• Radar and Lidar sensors


The future of EAVs relies on major innovations on everything from smart charging and battery networks, to enormous onboard intelligence for the real-time intelligence needed to control the car. The future relies ion innovative hardware, not just software.


What is a horizontal industry sector?


A horizontal industry sector is one where the members share a common set of skills. For ElecTech, these skills are strongly STEM-based, including electrical and electronic engineering, computer science and industrial design. The skills span every level of training from basic technicians through to PhDs. It also embraces a broad base of general skills needed to operate any business in the ElecTech sector.


This is in contrast to most traditional industry sectors such as automotive or aerospace, that are based on the design and manufacture of a class of products or services. While the output from such industry sectors can be more easily understood, stimulation of an industry sector can require a complex set of initiatives that often result in benefits for a relatively small number of companies.


When industrial strategies are focused on a horizontal sector, broad-reaching benefits can be enjoyed by many more companies across all regions and demographics, since the common skills agenda results in resources that are useful to many vertical industry sectors. A horizontal industry sector strategy complements those developed for both established and emerging vertical industry sectors, ensuring the UK economy has the skills base needed to respond to demand for an ever-changing landscape of products and services addressing global markets driven by smart, connected technologies.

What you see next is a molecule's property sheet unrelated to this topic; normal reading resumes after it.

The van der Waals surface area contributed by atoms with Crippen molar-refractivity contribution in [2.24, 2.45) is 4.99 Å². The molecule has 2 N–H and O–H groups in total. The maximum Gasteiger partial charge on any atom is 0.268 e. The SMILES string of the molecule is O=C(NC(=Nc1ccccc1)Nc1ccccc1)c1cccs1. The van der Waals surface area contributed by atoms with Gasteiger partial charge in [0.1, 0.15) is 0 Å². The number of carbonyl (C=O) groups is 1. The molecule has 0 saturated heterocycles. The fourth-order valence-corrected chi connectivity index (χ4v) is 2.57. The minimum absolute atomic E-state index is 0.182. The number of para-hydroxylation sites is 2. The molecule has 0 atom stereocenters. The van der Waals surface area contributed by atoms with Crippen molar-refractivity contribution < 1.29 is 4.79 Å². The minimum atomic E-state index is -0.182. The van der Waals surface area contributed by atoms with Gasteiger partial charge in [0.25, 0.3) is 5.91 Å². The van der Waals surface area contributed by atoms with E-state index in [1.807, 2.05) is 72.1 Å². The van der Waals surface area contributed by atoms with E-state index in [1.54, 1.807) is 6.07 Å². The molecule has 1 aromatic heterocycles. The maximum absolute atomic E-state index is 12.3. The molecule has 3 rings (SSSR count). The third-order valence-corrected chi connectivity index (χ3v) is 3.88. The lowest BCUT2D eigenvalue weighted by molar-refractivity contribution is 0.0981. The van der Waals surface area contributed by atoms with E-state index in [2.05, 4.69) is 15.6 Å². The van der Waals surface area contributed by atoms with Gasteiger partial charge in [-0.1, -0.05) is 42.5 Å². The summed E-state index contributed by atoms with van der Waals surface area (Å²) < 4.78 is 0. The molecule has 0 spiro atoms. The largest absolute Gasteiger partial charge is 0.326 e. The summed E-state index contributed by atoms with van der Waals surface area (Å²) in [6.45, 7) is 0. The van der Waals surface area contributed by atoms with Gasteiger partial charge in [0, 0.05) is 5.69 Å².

To ensure everyone in every industrial sector understands ElecTech’s impact, we’re collaborating with InnovateUK to create a set of easy to understand roadmaps that help government and every vertical industry sector better understand the cross-industry benefits of a strong ElecTech sector. Through this, we aim to make clear the benefit of ElecTech to all industry sectors large and small, both well-established and emerging.



Who is The ElecTech Council?


The ElecTech Council is a new organisation, borne from the Electronics Systems Community known as ESCO since 2011, representing one of the largest “horizontal” skills-based industry sectors.


The ElecTech Council has been established by three key trade organisations: BEAMA, Gambica, and the NMI, supported by government representatives from BEIS and InnovateUK as well as key institutions including the BSI and the IET. Senior executives from a wide range of ElecTech businesses form a key part of the Council, representing companies including Altran, ARM, Emerson, Glenn Dimplex Group, Rolls Royce, Schneider, Siemens, Vertizan and Watchstone group. A wide range of other trade bodies and companies are also actively involved including ECA, ECSN, ESTnet (Wales) and The Electronics Group (formerly Electronics Yorkshire)


The CEO of the Electech Council is Tony King-Smith, an electronics industry veteran with more than 35 years industry experience with companies such as British Aerospace, Panasonic and Imagination Technologies.


See more at (launching shortly)


The ElecTech Council Press Contact:


Tony King-Smith, CEO